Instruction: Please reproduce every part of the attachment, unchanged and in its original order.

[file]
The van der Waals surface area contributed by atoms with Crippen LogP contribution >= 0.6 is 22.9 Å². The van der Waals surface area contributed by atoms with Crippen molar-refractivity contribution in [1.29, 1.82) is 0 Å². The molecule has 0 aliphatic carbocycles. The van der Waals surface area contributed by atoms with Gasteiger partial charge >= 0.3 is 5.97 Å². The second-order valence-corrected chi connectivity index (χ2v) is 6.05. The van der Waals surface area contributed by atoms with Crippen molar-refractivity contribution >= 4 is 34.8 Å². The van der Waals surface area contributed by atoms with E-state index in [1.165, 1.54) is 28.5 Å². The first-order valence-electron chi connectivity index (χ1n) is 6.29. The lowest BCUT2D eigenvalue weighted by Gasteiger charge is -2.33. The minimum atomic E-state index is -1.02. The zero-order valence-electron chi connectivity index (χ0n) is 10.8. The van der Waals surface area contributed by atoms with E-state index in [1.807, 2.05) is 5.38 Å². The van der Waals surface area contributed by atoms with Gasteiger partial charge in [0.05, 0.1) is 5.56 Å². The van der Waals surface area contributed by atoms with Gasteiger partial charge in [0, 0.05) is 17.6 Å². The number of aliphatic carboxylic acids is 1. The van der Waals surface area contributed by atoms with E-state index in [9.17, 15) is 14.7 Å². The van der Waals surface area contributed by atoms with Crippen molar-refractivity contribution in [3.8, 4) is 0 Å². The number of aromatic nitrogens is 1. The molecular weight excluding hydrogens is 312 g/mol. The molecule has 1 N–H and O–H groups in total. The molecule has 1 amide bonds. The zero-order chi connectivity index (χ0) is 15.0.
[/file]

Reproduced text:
The van der Waals surface area contributed by atoms with Crippen LogP contribution >= 0.6 is 22.9 Å². The van der Waals surface area contributed by atoms with Crippen molar-refractivity contribution in [1.29, 1.82) is 0 Å². The molecule has 0 aliphatic carbocycles. The van der Waals surface area contributed by atoms with Gasteiger partial charge >= 0.3 is 5.97 Å². The second-order valence-corrected chi connectivity index (χ2v) is 6.05. The van der Waals surface area contributed by atoms with Crippen molar-refractivity contribution >= 4 is 34.8 Å². The van der Waals surface area contributed by atoms with E-state index in [1.165, 1.54) is 28.5 Å². The first-order valence-electron chi connectivity index (χ1n) is 6.29. The lowest BCUT2D eigenvalue weighted by Gasteiger charge is -2.33. The minimum atomic E-state index is -1.02. The zero-order valence-electron chi connectivity index (χ0n) is 10.8. The van der Waals surface area contributed by atoms with E-state index in [1.807, 2.05) is 5.38 Å². The van der Waals surface area contributed by atoms with Gasteiger partial charge in [0.05, 0.1) is 5.56 Å². The van der Waals surface area contributed by atoms with Gasteiger partial charge in [0, 0.05) is 17.6 Å². The number of aliphatic carboxylic acids is 1. The van der Waals surface area contributed by atoms with E-state index in [9.17, 15) is 14.7 Å². The van der Waals surface area contributed by atoms with Crippen molar-refractivity contribution in [3.8, 4) is 0 Å². The number of aromatic nitrogens is 1. The molecular weight excluding hydrogens is 312 g/mol. The molecule has 1 N–H and O–H groups in total. The molecule has 1 amide bonds. The zero-order chi connectivity index (χ0) is 15.0.